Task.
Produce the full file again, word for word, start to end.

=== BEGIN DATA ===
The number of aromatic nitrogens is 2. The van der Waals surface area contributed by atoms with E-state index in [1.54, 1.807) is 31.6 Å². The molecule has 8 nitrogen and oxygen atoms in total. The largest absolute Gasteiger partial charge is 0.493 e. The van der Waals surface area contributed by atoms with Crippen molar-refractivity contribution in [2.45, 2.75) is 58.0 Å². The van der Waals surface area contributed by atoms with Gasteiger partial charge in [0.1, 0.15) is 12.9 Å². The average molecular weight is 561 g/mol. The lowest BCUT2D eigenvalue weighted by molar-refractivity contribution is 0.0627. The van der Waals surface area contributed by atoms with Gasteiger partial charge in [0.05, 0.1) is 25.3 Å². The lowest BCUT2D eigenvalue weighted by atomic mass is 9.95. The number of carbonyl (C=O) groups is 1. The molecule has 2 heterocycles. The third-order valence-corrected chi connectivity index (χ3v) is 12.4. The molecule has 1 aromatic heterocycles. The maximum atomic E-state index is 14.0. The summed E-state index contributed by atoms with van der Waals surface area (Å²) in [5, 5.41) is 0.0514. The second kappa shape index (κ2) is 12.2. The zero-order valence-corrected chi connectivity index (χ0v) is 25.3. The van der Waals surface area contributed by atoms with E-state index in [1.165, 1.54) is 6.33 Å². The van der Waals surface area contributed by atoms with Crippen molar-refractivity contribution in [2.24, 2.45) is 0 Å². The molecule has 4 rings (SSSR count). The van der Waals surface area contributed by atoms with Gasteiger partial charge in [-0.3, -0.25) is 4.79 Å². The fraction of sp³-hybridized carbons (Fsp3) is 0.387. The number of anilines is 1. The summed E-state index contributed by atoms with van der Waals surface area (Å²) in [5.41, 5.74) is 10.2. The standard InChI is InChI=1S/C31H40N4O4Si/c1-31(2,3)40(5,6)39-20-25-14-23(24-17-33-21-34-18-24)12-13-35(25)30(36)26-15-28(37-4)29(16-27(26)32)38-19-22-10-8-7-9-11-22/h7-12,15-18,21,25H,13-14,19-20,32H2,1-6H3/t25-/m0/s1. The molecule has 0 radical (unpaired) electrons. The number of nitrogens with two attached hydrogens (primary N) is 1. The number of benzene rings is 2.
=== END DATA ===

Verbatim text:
The number of aromatic nitrogens is 2. The van der Waals surface area contributed by atoms with E-state index in [1.54, 1.807) is 31.6 Å². The molecule has 8 nitrogen and oxygen atoms in total. The largest absolute Gasteiger partial charge is 0.493 e. The van der Waals surface area contributed by atoms with Crippen molar-refractivity contribution in [2.45, 2.75) is 58.0 Å². The van der Waals surface area contributed by atoms with Gasteiger partial charge in [0.1, 0.15) is 12.9 Å². The average molecular weight is 561 g/mol. The lowest BCUT2D eigenvalue weighted by molar-refractivity contribution is 0.0627. The van der Waals surface area contributed by atoms with Gasteiger partial charge in [0.05, 0.1) is 25.3 Å². The lowest BCUT2D eigenvalue weighted by atomic mass is 9.95. The number of carbonyl (C=O) groups is 1. The molecule has 2 heterocycles. The third-order valence-corrected chi connectivity index (χ3v) is 12.4. The molecule has 1 aromatic heterocycles. The maximum atomic E-state index is 14.0. The summed E-state index contributed by atoms with van der Waals surface area (Å²) in [5, 5.41) is 0.0514. The second kappa shape index (κ2) is 12.2. The zero-order valence-corrected chi connectivity index (χ0v) is 25.3. The van der Waals surface area contributed by atoms with E-state index in [1.165, 1.54) is 6.33 Å². The van der Waals surface area contributed by atoms with Crippen molar-refractivity contribution in [2.24, 2.45) is 0 Å². The molecule has 4 rings (SSSR count). The van der Waals surface area contributed by atoms with Gasteiger partial charge in [-0.3, -0.25) is 4.79 Å². The fraction of sp³-hybridized carbons (Fsp3) is 0.387. The number of anilines is 1. The summed E-state index contributed by atoms with van der Waals surface area (Å²) in [5.41, 5.74) is 10.2. The standard InChI is InChI=1S/C31H40N4O4Si/c1-31(2,3)40(5,6)39-20-25-14-23(24-17-33-21-34-18-24)12-13-35(25)30(36)26-15-28(37-4)29(16-27(26)32)38-19-22-10-8-7-9-11-22/h7-12,15-18,21,25H,13-14,19-20,32H2,1-6H3/t25-/m0/s1. The molecule has 0 radical (unpaired) electrons. The number of nitrogens with two attached hydrogens (primary N) is 1. The number of benzene rings is 2.